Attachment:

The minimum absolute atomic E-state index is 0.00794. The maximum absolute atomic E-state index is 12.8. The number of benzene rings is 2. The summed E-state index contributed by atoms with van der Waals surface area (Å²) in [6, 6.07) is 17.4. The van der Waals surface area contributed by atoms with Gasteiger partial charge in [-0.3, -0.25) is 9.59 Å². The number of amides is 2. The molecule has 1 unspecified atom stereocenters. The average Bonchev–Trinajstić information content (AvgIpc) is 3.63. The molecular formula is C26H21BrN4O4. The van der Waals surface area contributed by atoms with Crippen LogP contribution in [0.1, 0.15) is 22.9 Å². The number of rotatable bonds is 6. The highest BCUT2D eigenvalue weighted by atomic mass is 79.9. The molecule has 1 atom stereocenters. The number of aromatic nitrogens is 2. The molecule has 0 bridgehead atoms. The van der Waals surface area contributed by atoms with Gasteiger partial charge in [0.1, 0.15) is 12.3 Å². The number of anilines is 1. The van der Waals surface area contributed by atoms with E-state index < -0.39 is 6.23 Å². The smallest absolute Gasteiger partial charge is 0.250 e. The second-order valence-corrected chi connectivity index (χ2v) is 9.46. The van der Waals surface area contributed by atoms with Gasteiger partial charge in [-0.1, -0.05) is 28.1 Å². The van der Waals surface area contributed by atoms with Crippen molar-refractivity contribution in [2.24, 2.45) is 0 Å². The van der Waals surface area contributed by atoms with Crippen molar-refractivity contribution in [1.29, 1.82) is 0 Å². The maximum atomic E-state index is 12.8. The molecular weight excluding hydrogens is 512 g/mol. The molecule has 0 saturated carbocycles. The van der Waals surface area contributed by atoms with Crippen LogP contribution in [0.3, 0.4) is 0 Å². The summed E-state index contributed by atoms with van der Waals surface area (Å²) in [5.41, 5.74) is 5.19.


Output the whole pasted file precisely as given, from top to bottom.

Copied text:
The minimum absolute atomic E-state index is 0.00794. The maximum absolute atomic E-state index is 12.8. The number of benzene rings is 2. The summed E-state index contributed by atoms with van der Waals surface area (Å²) in [6, 6.07) is 17.4. The van der Waals surface area contributed by atoms with Gasteiger partial charge in [-0.3, -0.25) is 9.59 Å². The number of amides is 2. The molecule has 1 unspecified atom stereocenters. The average Bonchev–Trinajstić information content (AvgIpc) is 3.63. The molecular formula is C26H21BrN4O4. The van der Waals surface area contributed by atoms with Crippen LogP contribution in [0.1, 0.15) is 22.9 Å². The number of rotatable bonds is 6. The highest BCUT2D eigenvalue weighted by atomic mass is 79.9. The molecule has 1 atom stereocenters. The number of aromatic nitrogens is 2. The molecule has 0 bridgehead atoms. The van der Waals surface area contributed by atoms with Gasteiger partial charge in [0.1, 0.15) is 12.3 Å². The number of anilines is 1. The van der Waals surface area contributed by atoms with E-state index < -0.39 is 6.23 Å². The smallest absolute Gasteiger partial charge is 0.250 e. The second-order valence-corrected chi connectivity index (χ2v) is 9.46. The van der Waals surface area contributed by atoms with Gasteiger partial charge in [-0.1, -0.05) is 28.1 Å². The van der Waals surface area contributed by atoms with Crippen molar-refractivity contribution in [2.24, 2.45) is 0 Å². The van der Waals surface area contributed by atoms with Crippen molar-refractivity contribution in [1.29, 1.82) is 0 Å². The maximum atomic E-state index is 12.8. The molecular weight excluding hydrogens is 512 g/mol. The molecule has 0 saturated carbocycles. The van der Waals surface area contributed by atoms with Crippen LogP contribution in [0.3, 0.4) is 0 Å². The summed E-state index contributed by atoms with van der Waals surface area (Å²) in [5.41, 5.74) is 5.19.